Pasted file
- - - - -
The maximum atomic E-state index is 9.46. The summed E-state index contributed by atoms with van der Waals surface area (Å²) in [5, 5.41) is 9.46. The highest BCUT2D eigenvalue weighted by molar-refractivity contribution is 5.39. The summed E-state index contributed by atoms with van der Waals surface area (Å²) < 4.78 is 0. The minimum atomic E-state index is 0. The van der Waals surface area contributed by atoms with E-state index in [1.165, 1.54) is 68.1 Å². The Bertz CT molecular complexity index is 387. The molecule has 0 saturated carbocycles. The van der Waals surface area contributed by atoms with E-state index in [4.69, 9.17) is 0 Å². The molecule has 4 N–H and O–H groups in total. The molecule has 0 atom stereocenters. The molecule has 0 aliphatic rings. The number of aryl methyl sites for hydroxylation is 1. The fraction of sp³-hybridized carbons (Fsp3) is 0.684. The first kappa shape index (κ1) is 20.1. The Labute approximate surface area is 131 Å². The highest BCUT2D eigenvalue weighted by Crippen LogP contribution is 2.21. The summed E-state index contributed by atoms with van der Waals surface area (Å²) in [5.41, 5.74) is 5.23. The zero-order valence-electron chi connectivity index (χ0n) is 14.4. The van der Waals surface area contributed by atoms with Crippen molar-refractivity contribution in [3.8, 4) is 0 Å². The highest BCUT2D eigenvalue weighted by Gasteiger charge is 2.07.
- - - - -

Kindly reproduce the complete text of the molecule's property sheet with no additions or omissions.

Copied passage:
The maximum atomic E-state index is 9.46. The summed E-state index contributed by atoms with van der Waals surface area (Å²) in [5, 5.41) is 9.46. The highest BCUT2D eigenvalue weighted by molar-refractivity contribution is 5.39. The summed E-state index contributed by atoms with van der Waals surface area (Å²) < 4.78 is 0. The minimum atomic E-state index is 0. The van der Waals surface area contributed by atoms with E-state index in [1.165, 1.54) is 68.1 Å². The Bertz CT molecular complexity index is 387. The molecule has 0 saturated carbocycles. The van der Waals surface area contributed by atoms with E-state index in [4.69, 9.17) is 0 Å². The molecule has 4 N–H and O–H groups in total. The molecule has 0 atom stereocenters. The molecule has 0 aliphatic rings. The number of aryl methyl sites for hydroxylation is 1. The fraction of sp³-hybridized carbons (Fsp3) is 0.684. The first kappa shape index (κ1) is 20.1. The Labute approximate surface area is 131 Å². The highest BCUT2D eigenvalue weighted by Crippen LogP contribution is 2.21. The summed E-state index contributed by atoms with van der Waals surface area (Å²) in [5.41, 5.74) is 5.23. The zero-order valence-electron chi connectivity index (χ0n) is 14.4. The van der Waals surface area contributed by atoms with Crippen molar-refractivity contribution in [3.8, 4) is 0 Å². The highest BCUT2D eigenvalue weighted by Gasteiger charge is 2.07.